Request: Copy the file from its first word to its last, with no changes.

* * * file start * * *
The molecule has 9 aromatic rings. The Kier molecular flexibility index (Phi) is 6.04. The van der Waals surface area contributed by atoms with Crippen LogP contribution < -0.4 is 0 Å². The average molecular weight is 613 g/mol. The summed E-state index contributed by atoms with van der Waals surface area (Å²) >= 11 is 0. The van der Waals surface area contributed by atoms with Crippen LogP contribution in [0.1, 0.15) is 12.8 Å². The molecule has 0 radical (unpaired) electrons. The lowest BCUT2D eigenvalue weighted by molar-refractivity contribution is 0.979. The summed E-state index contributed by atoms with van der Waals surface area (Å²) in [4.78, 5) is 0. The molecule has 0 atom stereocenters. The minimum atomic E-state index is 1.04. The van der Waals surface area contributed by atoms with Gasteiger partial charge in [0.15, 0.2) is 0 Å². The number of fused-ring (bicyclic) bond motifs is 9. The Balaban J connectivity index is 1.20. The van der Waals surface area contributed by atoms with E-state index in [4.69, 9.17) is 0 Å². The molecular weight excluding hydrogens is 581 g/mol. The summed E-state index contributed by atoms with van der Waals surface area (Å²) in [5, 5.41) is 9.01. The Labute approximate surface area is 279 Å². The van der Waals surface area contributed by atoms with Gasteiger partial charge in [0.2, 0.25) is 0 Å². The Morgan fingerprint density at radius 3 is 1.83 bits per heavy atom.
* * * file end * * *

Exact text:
The molecule has 9 aromatic rings. The Kier molecular flexibility index (Phi) is 6.04. The van der Waals surface area contributed by atoms with Crippen LogP contribution < -0.4 is 0 Å². The average molecular weight is 613 g/mol. The summed E-state index contributed by atoms with van der Waals surface area (Å²) >= 11 is 0. The van der Waals surface area contributed by atoms with Crippen LogP contribution in [0.1, 0.15) is 12.8 Å². The molecule has 0 radical (unpaired) electrons. The lowest BCUT2D eigenvalue weighted by molar-refractivity contribution is 0.979. The summed E-state index contributed by atoms with van der Waals surface area (Å²) in [4.78, 5) is 0. The molecule has 0 atom stereocenters. The minimum atomic E-state index is 1.04. The van der Waals surface area contributed by atoms with Gasteiger partial charge in [0.15, 0.2) is 0 Å². The number of fused-ring (bicyclic) bond motifs is 9. The Balaban J connectivity index is 1.20. The van der Waals surface area contributed by atoms with E-state index in [4.69, 9.17) is 0 Å². The molecular weight excluding hydrogens is 581 g/mol. The summed E-state index contributed by atoms with van der Waals surface area (Å²) in [5, 5.41) is 9.01. The Labute approximate surface area is 279 Å². The van der Waals surface area contributed by atoms with Gasteiger partial charge in [0.2, 0.25) is 0 Å². The Morgan fingerprint density at radius 3 is 1.83 bits per heavy atom.